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From Jess Anderson
They were the team which gatecrashed the World Cup.
They impressed crowds with their flair, and with their charm – memorably dancing their way on to the BBC’s television policy they charmed them off it.
The Gems of zimbabwe went into their Netball World Cup ranked 13th – but at one stage it was not certain they would be able to compete in Liverpool. They lacked the financial funds they desperately wanted to produce the trip and trained with no equipment or facilities.
But contend they did – .
So, having found themselves in the world platform, what does the future hold for netball from Zimbabwe?
Ahead of the World Cup started, a number of the players of Zimbabwe had played on a proper netball court.
Goal shot Joice Takaidza, who now lives in Australia, says the centers in her homeland are”the worst to train “.
“At school we play in sand and once you finish enjoying the dust will soon be in your throat,” she tells BBC World Service’s Sportshour programme.
“From the Premier League we play concrete reasons, which are very hard and very dangerous also since they damage your knees”
Funding is the main problem – as can be true in sports that are Zimbabwean.
As government minister Kirsty Coventry, an Olympic swimming gold medallist in 2004 and 2008, explains:”two weeks before the tournament, the Zimbabwe Netball Association had not raised the money that they had wanted to.
“We provided a lot of support to allow them to be there.”
Other funding appeals raised just #250 – a fall in the ocean for the likes of England and Australia – but it made a significant difference .
Yet the issues did not stop there.
Head trainer Lloyd Makunde had to head into Liverpool and spend # 30 of his money on equipment such as balls and cones when the team arrived in the UK.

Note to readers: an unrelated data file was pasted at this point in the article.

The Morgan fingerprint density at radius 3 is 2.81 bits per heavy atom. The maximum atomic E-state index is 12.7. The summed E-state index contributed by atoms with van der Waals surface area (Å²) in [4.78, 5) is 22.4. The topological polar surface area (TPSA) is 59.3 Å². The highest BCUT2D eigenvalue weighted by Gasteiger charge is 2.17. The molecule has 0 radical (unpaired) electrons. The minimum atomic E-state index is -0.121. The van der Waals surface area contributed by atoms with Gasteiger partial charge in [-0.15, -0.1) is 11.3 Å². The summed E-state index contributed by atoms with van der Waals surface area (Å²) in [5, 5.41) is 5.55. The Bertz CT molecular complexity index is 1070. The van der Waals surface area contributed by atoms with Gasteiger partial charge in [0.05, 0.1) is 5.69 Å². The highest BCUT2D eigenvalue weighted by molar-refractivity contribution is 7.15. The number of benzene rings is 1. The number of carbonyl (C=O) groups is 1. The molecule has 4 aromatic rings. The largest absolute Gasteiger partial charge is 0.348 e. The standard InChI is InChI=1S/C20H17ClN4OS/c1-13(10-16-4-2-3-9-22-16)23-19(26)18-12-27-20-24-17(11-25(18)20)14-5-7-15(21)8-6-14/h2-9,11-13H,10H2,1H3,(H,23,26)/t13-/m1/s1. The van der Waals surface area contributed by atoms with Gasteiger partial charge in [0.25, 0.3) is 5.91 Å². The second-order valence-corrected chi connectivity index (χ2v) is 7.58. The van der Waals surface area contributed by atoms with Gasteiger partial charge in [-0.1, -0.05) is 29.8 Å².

“We faced many challenges,” states Makunde.
“We watched teams such as Australia, New Zealand, Jamaica if they were warming up, and we really did not have the gear when we were doing the practice.”
Victories over netball nations such as Northern Barbados Ireland and Sri Lanka in the World Cup revealed the possibility for further success.
However, where will the support they need come from?
England goalkeeper Geva Mentor is among those attempting to help.
Since viewing the disparity between groups Mentor has gathered gear and kit to deliver to less established nations.
“The gift is there,” she says. “It’s just trying to tap into that and be sure they understand what they’ve got and they have obtained the support around them for every one of these girls to be able to flourish.
“One of the most difficult pieces is actually finding people on the ground to distribute the kit and get it out into the rural communities in which people actually need it”
Coventry – the minister for youth, sport recreation and arts – admits the Zimbabwean government must put”different structures” in place in game, but states that there are bigger priorities in the nation.
“We’re going through a difficult time and you will find things within the nation, inside the economy, like medicines for individuals, like education for people… and sport isn’t up in this region at right now.
“So for me to sit here and say we would love to construct netball courts and football fields and swimming… it’s totally unrealistic and I’d be letting down thousands and hundreds down.”
Coventry is looking to collaborate with ventures and sport institutions to drive an improvement in facilities.
“I believe the athletes are demonstrating that we’ve got tremendous ability and that is not going off,” she says.
“So it’s all up to us to put into place the different structures that will allow for sport to become professional.”
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